- The Washington Times - Monday, August 22, 2005

Shares of a District producer of sound systems for luxury cars jumped 32 percent since it released higher-than-expected quarterly earnings last week, growing on strong demand for its products.

Harman International Industries Inc.’s stock price rose $1.82 to close at $108.05 yesterday on the New York Stock Exchange.

Thursday the price rose $20, the largest one-day gain since the company initially sold shares in 1986.

Harman, a District producer of sound and information systems for luxury cars, reported net income for its fourth quarter ended June 30 rose 32 percent to $70.2 million ($1.01 per share) from $53 million (76 cents) a year ago.

Harman’s brands include JBL, which makes speakers that can play IPod songs; Harman Kardon, which makes car-navigation systems and amplifiers for car and home audio systems; and Studer Professional Audio, which makes equipment for live music performances.



Analysts attributed the increase in Harman’s sales, some of which comes from car dealers that add Harman products to their vehicles, to strong auto industry sales this summer, and the spike in the sale of luxury homes, whose owners are designing theater rooms and full-house speakers.

“Powerful trends are driving the stock price: demand for high-end entertainment systems in cars, home theaters and high-end stereos in homes. If you’re spending millions on a new MTV-style ‘crib,’ you better have an MTV-sized stereo,” said Ivan Feinseth, managing director of Matrix USA, a New York investment consulting company, referring to an MTV series — “Cribs” — about celebrity homes.

Consumer interest in brand names, especially high-end brand names, also has fueled Harman’s sales, Mr. Feinseth said.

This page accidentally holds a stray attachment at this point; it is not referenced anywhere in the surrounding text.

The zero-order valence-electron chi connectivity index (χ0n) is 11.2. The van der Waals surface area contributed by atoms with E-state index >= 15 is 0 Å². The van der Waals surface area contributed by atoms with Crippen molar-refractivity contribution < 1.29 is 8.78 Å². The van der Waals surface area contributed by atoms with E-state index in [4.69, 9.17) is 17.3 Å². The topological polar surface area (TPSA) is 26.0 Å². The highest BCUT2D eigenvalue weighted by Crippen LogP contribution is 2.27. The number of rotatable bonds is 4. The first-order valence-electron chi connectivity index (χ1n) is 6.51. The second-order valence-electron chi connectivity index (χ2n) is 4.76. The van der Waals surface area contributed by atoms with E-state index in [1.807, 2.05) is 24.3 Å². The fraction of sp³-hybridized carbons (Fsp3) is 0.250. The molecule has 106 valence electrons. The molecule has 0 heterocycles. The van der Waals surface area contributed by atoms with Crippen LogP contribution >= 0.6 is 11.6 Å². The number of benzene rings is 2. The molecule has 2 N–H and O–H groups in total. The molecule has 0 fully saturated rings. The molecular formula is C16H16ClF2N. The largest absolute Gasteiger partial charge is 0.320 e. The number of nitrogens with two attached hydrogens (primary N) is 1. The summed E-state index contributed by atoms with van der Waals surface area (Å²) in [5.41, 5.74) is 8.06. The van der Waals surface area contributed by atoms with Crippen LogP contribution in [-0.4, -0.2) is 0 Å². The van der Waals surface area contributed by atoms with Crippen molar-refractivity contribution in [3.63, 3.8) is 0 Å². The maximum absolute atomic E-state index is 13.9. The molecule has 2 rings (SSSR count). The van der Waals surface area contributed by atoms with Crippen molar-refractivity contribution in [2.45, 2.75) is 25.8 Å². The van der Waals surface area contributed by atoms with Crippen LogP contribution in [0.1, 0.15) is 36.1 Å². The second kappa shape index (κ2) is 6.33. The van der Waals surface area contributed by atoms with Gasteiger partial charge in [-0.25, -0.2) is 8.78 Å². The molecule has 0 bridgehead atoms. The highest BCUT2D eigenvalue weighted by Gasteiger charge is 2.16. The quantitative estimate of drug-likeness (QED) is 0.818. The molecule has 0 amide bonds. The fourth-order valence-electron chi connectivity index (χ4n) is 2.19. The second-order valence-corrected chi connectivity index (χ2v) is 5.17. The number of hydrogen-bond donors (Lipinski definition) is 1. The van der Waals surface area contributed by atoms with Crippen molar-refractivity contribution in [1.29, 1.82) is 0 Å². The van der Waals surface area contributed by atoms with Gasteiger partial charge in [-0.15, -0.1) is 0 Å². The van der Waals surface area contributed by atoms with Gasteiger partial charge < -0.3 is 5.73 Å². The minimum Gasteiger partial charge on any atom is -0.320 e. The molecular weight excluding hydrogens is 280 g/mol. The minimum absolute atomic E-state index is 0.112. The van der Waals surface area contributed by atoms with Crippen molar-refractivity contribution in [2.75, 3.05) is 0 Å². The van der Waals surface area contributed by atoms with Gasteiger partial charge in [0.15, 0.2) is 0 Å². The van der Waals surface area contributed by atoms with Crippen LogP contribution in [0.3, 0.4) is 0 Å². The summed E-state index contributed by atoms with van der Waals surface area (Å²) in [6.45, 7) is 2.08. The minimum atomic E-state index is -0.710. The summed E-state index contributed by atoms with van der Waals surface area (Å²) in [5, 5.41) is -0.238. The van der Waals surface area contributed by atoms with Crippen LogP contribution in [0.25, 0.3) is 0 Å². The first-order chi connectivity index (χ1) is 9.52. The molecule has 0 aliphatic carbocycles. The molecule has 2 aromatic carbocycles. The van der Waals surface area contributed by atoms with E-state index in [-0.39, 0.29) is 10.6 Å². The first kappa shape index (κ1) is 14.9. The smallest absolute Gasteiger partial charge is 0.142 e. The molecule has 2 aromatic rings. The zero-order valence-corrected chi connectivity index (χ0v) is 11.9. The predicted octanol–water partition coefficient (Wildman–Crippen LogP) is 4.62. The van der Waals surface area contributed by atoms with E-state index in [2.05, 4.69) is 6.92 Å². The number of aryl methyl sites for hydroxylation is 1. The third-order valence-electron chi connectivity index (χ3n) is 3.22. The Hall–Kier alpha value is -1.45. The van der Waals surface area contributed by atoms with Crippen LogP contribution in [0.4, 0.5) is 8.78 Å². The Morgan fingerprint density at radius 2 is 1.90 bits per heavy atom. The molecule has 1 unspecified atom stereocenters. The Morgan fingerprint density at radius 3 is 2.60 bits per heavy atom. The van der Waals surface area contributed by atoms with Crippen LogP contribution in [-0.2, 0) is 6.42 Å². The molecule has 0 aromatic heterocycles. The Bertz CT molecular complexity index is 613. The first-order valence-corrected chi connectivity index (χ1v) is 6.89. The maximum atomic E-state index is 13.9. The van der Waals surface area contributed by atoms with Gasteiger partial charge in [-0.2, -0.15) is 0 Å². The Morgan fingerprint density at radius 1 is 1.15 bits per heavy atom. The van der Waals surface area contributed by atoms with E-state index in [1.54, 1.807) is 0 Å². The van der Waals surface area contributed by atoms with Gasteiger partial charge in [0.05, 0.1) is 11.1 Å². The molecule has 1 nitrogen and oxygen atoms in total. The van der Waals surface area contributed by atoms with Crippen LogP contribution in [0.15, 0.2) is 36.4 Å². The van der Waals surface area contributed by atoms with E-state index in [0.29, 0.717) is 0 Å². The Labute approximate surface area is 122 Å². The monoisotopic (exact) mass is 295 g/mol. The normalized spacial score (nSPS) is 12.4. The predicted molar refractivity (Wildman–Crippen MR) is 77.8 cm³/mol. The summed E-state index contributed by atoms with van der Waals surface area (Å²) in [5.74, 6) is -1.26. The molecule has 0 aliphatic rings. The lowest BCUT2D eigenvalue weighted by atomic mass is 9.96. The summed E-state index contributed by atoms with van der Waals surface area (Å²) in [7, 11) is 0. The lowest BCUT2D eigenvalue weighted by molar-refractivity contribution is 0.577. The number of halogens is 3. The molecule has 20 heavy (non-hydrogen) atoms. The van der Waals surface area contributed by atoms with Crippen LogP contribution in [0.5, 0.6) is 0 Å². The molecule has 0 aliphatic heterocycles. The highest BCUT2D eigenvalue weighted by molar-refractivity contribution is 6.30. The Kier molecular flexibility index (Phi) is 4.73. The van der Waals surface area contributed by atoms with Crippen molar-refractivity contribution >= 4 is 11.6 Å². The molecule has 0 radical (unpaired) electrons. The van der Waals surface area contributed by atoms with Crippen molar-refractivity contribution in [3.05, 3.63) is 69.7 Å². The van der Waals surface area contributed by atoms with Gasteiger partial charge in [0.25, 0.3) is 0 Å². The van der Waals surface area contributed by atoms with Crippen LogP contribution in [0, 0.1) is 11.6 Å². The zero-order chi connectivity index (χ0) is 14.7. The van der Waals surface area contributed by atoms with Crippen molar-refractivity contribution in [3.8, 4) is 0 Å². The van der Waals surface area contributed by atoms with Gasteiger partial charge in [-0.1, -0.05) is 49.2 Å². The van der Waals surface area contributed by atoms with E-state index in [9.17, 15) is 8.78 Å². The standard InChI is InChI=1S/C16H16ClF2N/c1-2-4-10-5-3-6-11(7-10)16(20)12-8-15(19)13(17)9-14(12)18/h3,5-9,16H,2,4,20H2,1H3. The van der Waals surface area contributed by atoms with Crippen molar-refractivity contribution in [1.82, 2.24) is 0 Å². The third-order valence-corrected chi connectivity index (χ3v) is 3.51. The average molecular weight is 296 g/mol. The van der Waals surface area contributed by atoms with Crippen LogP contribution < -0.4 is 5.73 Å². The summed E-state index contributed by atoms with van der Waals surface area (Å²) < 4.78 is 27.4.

Audio and navigational technology — including technology to connect an IPod to a car stereo and car wireless fidelity, or wi-fi, units to download music from a home computer to the car in the driveway — is growing with no end in sight, making Harman a strong, long-term company, Mr. Feinseth said.

Neither Mr. Feinseth nor Matrix USA do any business with or own stock in Harman.

The company expects revenue to grow 10 to 12 percent in the fiscal years ending June 30, 2006, and 2007.

In 2008, the company expects revenue to grow 19 to 20 percent because of new products in its automotive group.

“Every aspect of this business tells us that we are operating on very fertile technological ground and our primary interest there is maintaining … our remarkable technological lead we’ve developed over the years,” said Executive Chairman Sidney Harman in a conference call with investors.

Harman’s sales have been growing since the first quarter of 2003, when sales barely covered the company’s costs, Mr. Feinseth said.

“When you’re dramatically out-earning the cost of capital, you increase shareholder value — that’s what Harman has done,” he said.

The company recently won a $30 million contract with an option of up to $50 million with Harley-Davidson for navigational systems on its motorcycles.

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